Similarly as we go through our situations, in the areas of our lives where we previously believed that God had called us to move forward, are there things that we now identify that are causing us to second guess God’s calling and His leading in our lives?

In life we are always in need of ensuring that we do not let our fears distort the reality. The good news is that once we are aware of this, we can ask God to give us the right perspective and the objective assessment of each situation. This is also key for us to address real issues in the environment, with the view of going forward as God ordained.

Then instead of seeing the magnitude of the opposing environment, we would see the providence and provision of a faithful God; instead of seeing ourselves intimidated by a big world (which many times can be very non-supportive to what God is calling His people to do), we would see the world subjected to our God who made the universe.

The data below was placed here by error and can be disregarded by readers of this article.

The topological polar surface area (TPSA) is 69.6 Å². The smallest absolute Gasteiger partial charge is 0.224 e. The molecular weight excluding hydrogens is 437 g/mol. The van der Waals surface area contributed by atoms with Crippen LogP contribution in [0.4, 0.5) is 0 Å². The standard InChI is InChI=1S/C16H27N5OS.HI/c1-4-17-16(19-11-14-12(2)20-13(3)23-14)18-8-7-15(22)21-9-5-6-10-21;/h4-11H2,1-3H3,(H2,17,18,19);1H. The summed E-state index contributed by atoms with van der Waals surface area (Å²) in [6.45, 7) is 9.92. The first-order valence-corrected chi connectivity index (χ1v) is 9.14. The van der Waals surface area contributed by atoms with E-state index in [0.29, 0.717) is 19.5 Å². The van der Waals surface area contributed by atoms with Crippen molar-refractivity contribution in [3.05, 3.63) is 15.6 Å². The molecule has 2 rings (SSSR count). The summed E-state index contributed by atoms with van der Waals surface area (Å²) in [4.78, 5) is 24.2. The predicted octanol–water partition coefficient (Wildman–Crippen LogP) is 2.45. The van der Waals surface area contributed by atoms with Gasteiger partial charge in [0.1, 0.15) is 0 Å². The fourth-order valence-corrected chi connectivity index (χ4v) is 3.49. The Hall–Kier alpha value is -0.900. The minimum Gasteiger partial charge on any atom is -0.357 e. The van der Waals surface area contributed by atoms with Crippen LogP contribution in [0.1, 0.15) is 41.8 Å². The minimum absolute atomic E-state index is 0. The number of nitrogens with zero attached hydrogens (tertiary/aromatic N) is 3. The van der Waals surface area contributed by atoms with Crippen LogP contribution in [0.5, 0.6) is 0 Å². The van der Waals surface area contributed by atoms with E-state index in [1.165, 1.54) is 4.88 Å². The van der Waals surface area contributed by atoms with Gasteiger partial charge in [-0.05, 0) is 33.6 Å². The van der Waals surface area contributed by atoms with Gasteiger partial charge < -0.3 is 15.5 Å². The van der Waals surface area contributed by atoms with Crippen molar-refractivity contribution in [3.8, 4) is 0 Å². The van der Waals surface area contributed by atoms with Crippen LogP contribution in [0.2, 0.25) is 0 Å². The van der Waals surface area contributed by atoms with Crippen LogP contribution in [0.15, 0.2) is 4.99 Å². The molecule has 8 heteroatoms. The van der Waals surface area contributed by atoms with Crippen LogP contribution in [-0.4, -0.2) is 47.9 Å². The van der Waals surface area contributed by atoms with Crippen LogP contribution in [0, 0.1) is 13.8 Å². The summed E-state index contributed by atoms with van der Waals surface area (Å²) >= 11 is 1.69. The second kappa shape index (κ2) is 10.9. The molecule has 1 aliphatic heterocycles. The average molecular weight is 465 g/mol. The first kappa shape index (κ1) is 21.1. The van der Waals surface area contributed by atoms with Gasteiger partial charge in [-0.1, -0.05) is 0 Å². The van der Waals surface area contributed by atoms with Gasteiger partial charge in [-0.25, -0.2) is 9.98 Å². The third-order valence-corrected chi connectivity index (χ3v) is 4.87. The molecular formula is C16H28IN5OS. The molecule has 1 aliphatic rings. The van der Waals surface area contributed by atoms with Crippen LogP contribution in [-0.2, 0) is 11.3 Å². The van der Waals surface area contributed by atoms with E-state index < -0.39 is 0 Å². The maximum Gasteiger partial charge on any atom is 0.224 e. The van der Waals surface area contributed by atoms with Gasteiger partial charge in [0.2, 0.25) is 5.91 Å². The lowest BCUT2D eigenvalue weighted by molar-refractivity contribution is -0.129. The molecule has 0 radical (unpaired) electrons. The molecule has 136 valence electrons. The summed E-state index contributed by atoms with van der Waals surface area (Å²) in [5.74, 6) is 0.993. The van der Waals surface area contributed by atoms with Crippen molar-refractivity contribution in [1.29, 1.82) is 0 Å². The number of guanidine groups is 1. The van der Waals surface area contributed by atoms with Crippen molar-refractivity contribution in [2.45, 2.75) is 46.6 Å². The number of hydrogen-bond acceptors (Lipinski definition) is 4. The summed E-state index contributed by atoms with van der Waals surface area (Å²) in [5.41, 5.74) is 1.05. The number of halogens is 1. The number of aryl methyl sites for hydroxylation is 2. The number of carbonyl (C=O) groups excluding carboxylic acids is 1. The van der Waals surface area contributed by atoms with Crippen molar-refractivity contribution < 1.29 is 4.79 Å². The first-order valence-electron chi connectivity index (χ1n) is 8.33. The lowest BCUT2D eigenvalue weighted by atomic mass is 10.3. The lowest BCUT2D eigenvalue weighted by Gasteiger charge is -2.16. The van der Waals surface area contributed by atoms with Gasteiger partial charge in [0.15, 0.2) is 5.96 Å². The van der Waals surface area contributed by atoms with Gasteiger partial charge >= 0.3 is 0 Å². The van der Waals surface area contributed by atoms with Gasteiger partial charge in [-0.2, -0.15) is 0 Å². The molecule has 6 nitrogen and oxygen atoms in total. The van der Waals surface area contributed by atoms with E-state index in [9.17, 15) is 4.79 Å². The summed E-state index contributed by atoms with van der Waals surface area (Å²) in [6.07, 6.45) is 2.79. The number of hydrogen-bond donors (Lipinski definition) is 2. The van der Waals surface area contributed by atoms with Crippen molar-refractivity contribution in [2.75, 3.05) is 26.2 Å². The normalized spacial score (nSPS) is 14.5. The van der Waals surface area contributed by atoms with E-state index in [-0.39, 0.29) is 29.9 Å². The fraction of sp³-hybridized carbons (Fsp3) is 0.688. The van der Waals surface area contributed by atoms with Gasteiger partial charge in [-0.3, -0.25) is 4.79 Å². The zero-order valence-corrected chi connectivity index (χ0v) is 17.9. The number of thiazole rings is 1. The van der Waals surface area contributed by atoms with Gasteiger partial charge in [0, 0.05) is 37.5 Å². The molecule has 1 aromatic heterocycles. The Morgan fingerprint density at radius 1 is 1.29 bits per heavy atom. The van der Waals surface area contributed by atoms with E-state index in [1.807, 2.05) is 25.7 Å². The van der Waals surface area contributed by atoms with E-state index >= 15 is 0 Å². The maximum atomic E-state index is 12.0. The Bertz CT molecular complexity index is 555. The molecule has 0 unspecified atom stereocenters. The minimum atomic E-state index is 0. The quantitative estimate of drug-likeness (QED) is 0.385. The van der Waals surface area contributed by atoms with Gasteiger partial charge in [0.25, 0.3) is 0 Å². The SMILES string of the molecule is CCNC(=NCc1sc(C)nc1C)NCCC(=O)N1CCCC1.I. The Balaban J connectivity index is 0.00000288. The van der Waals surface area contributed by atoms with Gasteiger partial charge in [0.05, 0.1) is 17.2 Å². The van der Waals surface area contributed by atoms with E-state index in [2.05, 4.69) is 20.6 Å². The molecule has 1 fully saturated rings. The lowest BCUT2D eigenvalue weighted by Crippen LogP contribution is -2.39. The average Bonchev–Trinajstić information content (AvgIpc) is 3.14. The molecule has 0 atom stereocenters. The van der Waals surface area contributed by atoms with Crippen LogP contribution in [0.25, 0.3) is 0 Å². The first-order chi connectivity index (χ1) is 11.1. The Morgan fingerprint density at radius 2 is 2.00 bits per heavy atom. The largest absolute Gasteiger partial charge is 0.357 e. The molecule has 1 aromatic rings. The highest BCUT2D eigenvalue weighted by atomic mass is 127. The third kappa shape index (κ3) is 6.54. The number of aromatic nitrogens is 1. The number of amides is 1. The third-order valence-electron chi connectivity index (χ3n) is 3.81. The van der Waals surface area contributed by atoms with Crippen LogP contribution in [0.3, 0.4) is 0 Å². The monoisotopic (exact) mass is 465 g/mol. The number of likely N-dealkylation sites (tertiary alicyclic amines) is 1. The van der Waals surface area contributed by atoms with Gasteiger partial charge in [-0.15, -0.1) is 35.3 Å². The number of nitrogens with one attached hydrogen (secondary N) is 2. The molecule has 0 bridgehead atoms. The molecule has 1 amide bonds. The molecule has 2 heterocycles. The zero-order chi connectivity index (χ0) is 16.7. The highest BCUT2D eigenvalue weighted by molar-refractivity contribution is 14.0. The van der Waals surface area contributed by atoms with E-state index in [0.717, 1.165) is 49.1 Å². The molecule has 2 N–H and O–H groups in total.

(Please note that Scripture quotations are from the King James Version.  Public domain.)

The title of the next blog post is: Seeking Correct View of Self.

Be Blessed.

United Within – Introduction

The account of Joshua and Caleb in Numbers 14:6-9 has been a source of inspiration for many.  We long to find courage to stand for the right in the face of fierce opposition.  We long to rise to the occasion and show that we mean business for God. 

The support and opposition from the outside is at times so much easier to identify, but on closer observation of the story, what if the varied traits displayed by the 12 spies (Numbers 13:17-33) are possessed at times by one individual?

This I believe occurs, because Paul spoke about the battle he experienced within himself (Romans 7:23-24).  When Paul wrestled with his inner man, at that point he was not united within himself.  With this understanding I will use the account of the spies as a representation of the internal battle that we may face.